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Still open to the public until 30. October: plastic-based art underground in Thuringia
“Chandelier” by Martina Becker, Berlin (www.martinabecker.de); material: recyclable plastics; exhibition location: Cellar E, Greizer Strasse 37 (entrance: Museum für angewandte Kunst)
Plastic-based art goes underground: more than 50 different installations created by artists from Europe and Eastern Asia are still on show at a very unusual place in Gera – the third-largest city in Thuringia / Germany – until the end of October: not in a museum but in five of the 220 “Höhler” (beer cellars) underneath the old part of the city.
“Höhler” is the name given to vaulted cellars that were built in the Zechstein rock up to eleven metres deep underneath the houses in Gera to store beer from the end of the 16th century onwards. Since the local wine did not taste particularly good, Gera turned to beer instead in the late Middle Ages: hops were planted in the vineyards instead of grapes and all the house owners were granted the privilege of brewing and even selling beer (Gera “brewing rights” of 1487). Since more cool and dark locations were therefore needed, in which the beer could be stored for a longer time, the “Höhler” cellars were built.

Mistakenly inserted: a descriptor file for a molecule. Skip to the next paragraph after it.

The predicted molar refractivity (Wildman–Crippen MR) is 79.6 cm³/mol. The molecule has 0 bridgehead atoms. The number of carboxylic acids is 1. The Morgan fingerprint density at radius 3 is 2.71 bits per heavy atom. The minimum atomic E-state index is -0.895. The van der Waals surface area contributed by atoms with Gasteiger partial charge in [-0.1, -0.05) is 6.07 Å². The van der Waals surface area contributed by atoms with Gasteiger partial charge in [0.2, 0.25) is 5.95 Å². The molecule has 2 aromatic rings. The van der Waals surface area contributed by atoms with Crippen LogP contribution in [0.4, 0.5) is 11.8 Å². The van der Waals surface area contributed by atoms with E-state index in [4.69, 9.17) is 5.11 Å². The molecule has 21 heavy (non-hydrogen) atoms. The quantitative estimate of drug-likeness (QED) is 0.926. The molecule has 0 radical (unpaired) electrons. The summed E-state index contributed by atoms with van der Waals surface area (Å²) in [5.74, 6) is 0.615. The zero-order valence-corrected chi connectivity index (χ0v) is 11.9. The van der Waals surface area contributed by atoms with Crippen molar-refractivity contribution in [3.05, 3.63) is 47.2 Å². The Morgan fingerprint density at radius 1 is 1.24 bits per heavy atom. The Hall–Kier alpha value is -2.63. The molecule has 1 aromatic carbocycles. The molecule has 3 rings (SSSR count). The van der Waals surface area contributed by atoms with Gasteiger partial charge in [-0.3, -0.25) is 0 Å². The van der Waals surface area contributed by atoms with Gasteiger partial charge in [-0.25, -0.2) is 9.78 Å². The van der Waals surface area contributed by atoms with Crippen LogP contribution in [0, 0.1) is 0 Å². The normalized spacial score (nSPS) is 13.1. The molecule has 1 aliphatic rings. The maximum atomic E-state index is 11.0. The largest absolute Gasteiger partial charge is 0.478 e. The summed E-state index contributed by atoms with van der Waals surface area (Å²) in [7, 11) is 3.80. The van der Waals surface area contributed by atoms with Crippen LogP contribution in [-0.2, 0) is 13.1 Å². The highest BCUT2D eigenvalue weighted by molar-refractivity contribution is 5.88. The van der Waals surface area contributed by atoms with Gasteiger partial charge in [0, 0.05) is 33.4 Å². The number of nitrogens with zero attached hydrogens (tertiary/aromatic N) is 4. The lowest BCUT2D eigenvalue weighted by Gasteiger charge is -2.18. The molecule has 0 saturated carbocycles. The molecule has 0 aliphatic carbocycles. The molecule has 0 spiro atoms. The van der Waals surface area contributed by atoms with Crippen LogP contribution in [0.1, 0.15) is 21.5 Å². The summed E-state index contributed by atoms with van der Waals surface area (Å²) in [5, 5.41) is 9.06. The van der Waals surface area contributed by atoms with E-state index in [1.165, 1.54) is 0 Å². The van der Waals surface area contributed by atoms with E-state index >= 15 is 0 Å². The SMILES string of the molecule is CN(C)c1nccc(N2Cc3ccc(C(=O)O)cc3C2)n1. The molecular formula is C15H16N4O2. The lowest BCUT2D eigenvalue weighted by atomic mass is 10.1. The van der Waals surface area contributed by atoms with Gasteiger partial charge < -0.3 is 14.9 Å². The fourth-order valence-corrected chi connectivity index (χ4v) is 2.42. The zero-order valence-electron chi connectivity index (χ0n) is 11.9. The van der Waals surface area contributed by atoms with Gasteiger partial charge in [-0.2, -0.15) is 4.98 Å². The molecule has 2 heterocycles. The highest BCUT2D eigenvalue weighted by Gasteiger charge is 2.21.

Nowadays Gera is overshadowed as a black beer city by its neighbour Bad Köstritz and the cellars have not been used to store beer for a long time now. In the Second World War they proved to be very effective bomb shelters and many of them were connected together to create escape routes in case some of them caved in – the result is an extensive labyrinth of underground passageways nine kilometres long with enchanting little niches that has in the meantime been discovered not only by tourists but also by artists: in 2003, the association dedicated to preserving the cellars co-operated with the town authorities to launch the “Höhler Biennale”. Since then, a Gera jury has screened hundreds of applications every two years, then choosing the installation artists whose works fit in best with the genius loci, i.e. that make the most of the cellar environment and that are particularly effective works of art in these surroundings.